Diller Wants Fin-Syn

Apr 14, 2003  •  Post A Comment

LAS VEGAS-The Hollywood creative community’s campaign to preserve part of the TV networks’ schedules for independent production won a ringing endorsement at the National Association of Broadcasters convention here last week, at least from USA Interactive Chairman and CEO Barry Diller.
In fact, Mr. Diller used his keynote speech to urge adoption of new fin-syn rules and other regulatory restrictions to limit the power of broadcast and cable networks.
“The big bad truth is that … the Big 4 TV networks have in fact reconstituted themselves into the oligopoly that the FCC originally set out to curb back in the 1960s,” Mr. Diller said.
“The conventional wisdom is wrong. We need more regulation, not less.”
Under the fin-syn rules that used to be on the Federal Communications Commission’s books, networks were barred from acquiring interests in much of their prime-time programming. The rules were intended to protect independent producers.
The FCC threw the regulations out almost a decade ago on the argument that competition from cable networks would protect the programming marketplace.
Representatives of Hollywood’s creative community now want the FCC to resurrect at least part of the rules to bar networks from acquiring interests in all of the programs on their schedules.
In his speech, Mr. Diller said that since the original fin-syn rules were ejected, the major networks have beefed up their presence in the programming marketplace through ownership stakes in broadcast and cable networks, becoming “vertically integrated monoliths, acting with each other in their own horizontal keiretsu.”
Also in the interests of curbing network power, Mr. Diller advocated retention of the FCC rule that currently bars broadcasters from acquiring TV stations reaching more than 35 percent of the nation’s TV homes.
Mr. Diller also said the sense of public responsibility that once tempered the power of the major networks “simply doesn’t exist for these [new] vertically integrated giant media conglomerates, driven only to fit the next piece in their puzzle for world media dominance.”
In the wake of the speech, FCC Chairman Michael Powell said he doubted the agency would grant the creative community’s request to resolve the fin-syn issue in the agency’s ongoing proceeding on media ownership rules. But he also said the issues raised were “not trivial.”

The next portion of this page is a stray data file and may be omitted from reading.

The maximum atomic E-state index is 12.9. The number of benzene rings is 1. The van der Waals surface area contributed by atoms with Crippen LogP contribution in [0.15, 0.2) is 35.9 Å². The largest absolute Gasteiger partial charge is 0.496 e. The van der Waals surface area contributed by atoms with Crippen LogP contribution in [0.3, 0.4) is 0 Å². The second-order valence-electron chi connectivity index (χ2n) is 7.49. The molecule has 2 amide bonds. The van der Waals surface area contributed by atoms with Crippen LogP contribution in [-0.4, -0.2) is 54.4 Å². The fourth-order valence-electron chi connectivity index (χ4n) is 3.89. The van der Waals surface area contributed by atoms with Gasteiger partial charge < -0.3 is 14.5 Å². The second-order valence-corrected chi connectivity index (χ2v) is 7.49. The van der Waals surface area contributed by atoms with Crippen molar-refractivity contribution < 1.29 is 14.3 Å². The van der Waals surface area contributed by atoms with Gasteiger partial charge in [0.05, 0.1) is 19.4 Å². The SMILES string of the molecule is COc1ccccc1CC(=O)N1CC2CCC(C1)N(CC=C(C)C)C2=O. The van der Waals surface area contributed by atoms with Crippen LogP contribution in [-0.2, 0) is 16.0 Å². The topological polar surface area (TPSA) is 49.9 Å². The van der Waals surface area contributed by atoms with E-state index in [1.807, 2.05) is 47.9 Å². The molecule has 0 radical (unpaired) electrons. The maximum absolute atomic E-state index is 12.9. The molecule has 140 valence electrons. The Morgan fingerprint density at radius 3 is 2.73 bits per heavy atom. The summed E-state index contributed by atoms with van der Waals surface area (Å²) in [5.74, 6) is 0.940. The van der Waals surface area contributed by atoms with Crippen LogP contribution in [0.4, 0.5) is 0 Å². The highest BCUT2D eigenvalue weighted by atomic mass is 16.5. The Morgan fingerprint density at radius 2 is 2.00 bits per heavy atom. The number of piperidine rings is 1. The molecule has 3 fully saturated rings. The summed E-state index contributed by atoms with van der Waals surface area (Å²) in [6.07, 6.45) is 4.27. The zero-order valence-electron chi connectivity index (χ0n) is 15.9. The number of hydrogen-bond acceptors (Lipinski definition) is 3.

Eddie Fritts, NAB president and CEO, said of Mr. Diller’s broadside on the networks, “I didn’t hear any action in there that I’m going to recommend to my board immediately.”
Ken Ferree, chief of the FCC Mass Media Bureau, said the agency will vote on whether to ax or relax its media ownership rules June 2 come hell or high water. “There will be no delay,” Mr. Ferree said.
As for technology news at the Las Vegas show, digital was the buzz as Disney chief Michael Eisner’s remarks outlined some of Disney’s initiatives in the space, including its plans to bring back high-definition carriage to Monday Night Football games this fall as part of the company’s ongoing transition to high definition.
Movie Beam
Disney also plans to test Movie Beam, a service through which leftover broadcast “bits” are used to download movies into set-top boxes.
On the equipment side, Sony announced customers for its long-awaited optical disc system, a camera system that allows users to record video onto a disc, one of the last steps in the transition to tapeless, all-digital news gathering.
Panasonic introduced a prototype for a similar camera system based on memory cards. The system will be available next year.
Thomson Grass Valley unveiled a digital replacement for mechanical video tape recorders called the M-Series iVDR.
Attendance at the NAB convention was estimated to be 89,000 at deadline last week, down from 92,356 last year, with much of the decline attributed to a dropoff in foreign attendance. Attendance is down dramatically from the convention’s record of 115,293 in 2000 during the height of the dot-com boom. “Considering the war and issues related to SARS, we are ecstatic with the turnout,” said Dennis Wharton, an NAB spokesman.
Daisy Whitney contributed to this report.